Bracknell butchers report increase in sales since horsemeat scandalBy Jennie Slevin
February 25, 2013
Butchers are reporting a rise in custom as shoppers turn against the supermarkets following the horsemeat scandal.
As frozen meat products, including lasagne and burgers, are being removed from supermarket shelves, shoppers in Bracknell are turning to independent butchers for locally sourced, quality meat.
Martyn Sharp, of The Quality Meat Company in Great Hollands Square, said: “I’ve definitely seen an increase in business since the news came out.
“People are saying they feel disillusioned by what’s in the supermarkets.
“They seem to have lost their confidence and feel more self-assured buying from a local butcher because they can see exactly what they’re buying.
“Some customers ask if we know where it’s from, but most feel confident enough just knowing they’re buying from a butcher.”
He added: “People are quite surprised when they look at the price because they think it’s going to be more expensive, but they can buy exactly how much they want so there’s no waste.”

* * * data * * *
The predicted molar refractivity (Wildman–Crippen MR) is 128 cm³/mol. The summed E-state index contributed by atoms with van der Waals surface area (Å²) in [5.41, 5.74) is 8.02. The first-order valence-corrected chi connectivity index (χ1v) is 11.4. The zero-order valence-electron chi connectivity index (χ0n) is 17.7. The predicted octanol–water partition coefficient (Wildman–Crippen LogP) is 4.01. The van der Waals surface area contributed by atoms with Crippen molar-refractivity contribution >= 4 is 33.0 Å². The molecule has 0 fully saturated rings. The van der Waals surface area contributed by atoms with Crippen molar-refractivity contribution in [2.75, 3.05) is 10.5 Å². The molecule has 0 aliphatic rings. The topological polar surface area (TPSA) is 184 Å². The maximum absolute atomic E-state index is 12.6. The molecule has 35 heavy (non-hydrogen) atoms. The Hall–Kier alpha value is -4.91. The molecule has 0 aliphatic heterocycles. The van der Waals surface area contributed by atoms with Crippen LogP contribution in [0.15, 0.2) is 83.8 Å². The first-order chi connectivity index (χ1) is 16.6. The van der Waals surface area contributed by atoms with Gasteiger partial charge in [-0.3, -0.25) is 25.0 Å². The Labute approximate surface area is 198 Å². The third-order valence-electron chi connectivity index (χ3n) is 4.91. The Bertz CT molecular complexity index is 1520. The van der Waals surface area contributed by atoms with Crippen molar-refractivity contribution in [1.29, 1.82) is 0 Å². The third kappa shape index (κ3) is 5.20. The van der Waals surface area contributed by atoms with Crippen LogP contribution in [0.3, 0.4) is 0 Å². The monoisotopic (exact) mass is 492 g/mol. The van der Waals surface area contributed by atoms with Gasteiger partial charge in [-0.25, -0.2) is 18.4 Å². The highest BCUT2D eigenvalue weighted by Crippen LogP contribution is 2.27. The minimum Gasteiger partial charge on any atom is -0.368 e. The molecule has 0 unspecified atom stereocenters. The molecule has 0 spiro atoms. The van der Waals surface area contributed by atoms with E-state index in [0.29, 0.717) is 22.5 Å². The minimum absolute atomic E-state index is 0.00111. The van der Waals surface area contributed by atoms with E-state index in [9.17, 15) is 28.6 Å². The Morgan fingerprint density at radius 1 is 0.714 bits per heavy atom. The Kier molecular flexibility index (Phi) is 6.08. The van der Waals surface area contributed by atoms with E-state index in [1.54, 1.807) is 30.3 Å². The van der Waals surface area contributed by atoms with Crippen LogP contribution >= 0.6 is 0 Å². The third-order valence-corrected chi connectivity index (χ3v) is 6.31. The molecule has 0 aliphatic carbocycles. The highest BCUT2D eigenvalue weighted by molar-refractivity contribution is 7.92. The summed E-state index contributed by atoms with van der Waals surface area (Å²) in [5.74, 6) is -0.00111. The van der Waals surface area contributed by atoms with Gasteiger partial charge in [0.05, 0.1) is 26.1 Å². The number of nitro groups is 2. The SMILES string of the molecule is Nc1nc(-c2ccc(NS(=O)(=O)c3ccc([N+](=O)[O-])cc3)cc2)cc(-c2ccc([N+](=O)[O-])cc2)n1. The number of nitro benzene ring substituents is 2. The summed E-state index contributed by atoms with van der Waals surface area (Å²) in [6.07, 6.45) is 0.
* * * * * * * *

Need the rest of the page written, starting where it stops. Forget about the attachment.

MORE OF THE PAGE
Last week tests carried out by the Food Standards Agency (FSA) revealed eight horses slaughtered in the UK tested positive for veterinary painkiller phenylbutazone, known as bute. The drug is potentially harmful to humans.
James Quinn runs award-winning family butchers Quintessential Meats, and rears most of the beef and pork at Hornbuckle Farm in Warfield.
He said: “We’ve had a fantastic few weeks of trade, with lots of new customers wanting to know exactly where their food comes from.
“I’m not surprised this has happened, food has been cut with things to save money for years. Bacon which shrinks as soon as it hits the pan is pumped full of salty water to make it go further.
“When customers buy from a butcher they know who they’re dealing with, they don’t know the head of Tesco or Aldi so they can’t talk to them.”
Catherine Dopson, owner of Dopsons Butchers in Crowthorne, thinks customers need to be educated.
She said: “We are not that much more expensive compared to a supermarket and if people shop here they know what they are having.
“People are frightened of butchers because of the price and because they are not used to knowing what weight and cuts to buy, but they can come in and ask us and we will show them and help.”
Catherine added: “If they were to buy what they normally buy in the supermarket they would probably find it would save them money.”